yes, I get what you’re saying. (it felt a little odd when you said “the old” language, since people still talk that language). The Norwegian language still has a lot of dialects and different ways to pronounce a word. So in that way Norwegian isn’t easy to understand unless you know it well. I understand other dialects but its because its all the same to me, i’ve heard it before. I didn’t get what you meant about learning the language properly, because if you live in a place with a certain dialect, you’re guarantied to speak that way. Learning it in classes you’re most likely to learn bokmål, as opposed to nynorsk, because bokmål is more “common”. (the two written forms). Hehe, what you wrote in Norwegian was very..formal :P. I don’t think we would put it like that. More something; jeg syns ikke jeg snakker så dårlig norsk! But it was correct ;)
    But don’t concern yourself about what dialect you learn, no one is more “right” than other.

  15. Kristoffer 7 August 2009 at 4:54 pm #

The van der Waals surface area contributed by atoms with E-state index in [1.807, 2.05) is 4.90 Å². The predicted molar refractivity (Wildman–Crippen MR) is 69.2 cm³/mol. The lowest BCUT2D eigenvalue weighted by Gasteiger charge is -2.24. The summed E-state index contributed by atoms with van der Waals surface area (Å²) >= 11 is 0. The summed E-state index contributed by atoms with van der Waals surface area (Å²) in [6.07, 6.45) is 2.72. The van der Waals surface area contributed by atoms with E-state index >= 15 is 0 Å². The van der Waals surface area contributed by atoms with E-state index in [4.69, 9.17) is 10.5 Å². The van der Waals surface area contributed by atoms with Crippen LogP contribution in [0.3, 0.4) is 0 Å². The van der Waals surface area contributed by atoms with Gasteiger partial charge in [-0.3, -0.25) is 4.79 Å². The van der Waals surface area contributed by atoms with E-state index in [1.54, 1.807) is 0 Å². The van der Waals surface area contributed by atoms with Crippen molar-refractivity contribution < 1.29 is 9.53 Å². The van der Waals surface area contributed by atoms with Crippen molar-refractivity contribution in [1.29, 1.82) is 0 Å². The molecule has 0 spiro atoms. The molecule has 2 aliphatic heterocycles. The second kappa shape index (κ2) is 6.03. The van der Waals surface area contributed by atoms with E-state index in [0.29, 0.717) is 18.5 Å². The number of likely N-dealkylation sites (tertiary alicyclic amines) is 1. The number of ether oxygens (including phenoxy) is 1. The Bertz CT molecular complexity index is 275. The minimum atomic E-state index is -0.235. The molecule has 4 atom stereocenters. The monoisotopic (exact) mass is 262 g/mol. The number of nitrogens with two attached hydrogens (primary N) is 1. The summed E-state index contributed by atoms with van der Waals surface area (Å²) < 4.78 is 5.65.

Vilde, I’m sincerly sorry if it annoys you that I am a Norwegian-American, but it doesn’t change who I am. It may sound presumptuous that I count myself as part Norwegian, but I find it presumptuous (and perhaps a little annoying) that you feel I’m not. Please do me the favor of understanding that I was raised by proud Norwegians and Norwegian-Americans. The love and respect for tradition that my parents and grandparents taught me far outweighs your annoyance. Your grammar is quite good, by the way. I wish I could communicate in Norsk as well as you do in English. :)

    Karoline, I guess it must seem odd if I called your day-to-day language “old”. Sorry about that. :) Of course, it is only the “old language” from my family’s perspective. The trouble I have with speaking to native Norwegians is that my family’s speech seems to have evolved in its own direction since they emigrated from Toten. Sometime’s its seems to me as if there is Bøkmal, Nynorsk, and “Utvandrersnorsk”. Guess which one I’m used to?

    I appreciate your advice on the “formality” of my speech. With all the different language sources I am exposed to (family, movies, Aftenposten) and no formal education in the language, I know I don’t always get it right. Takk for hjelpet!

    I’m glad I found this thread. It is nice to hear everyone’s opinion on this subject, even if I can’t agree with them all. A sincere “thank you” to everyone.

    -Kristoffer Larsen
    (Norwegian American)

  16. Vilde 9 August 2009 at 8:36 am #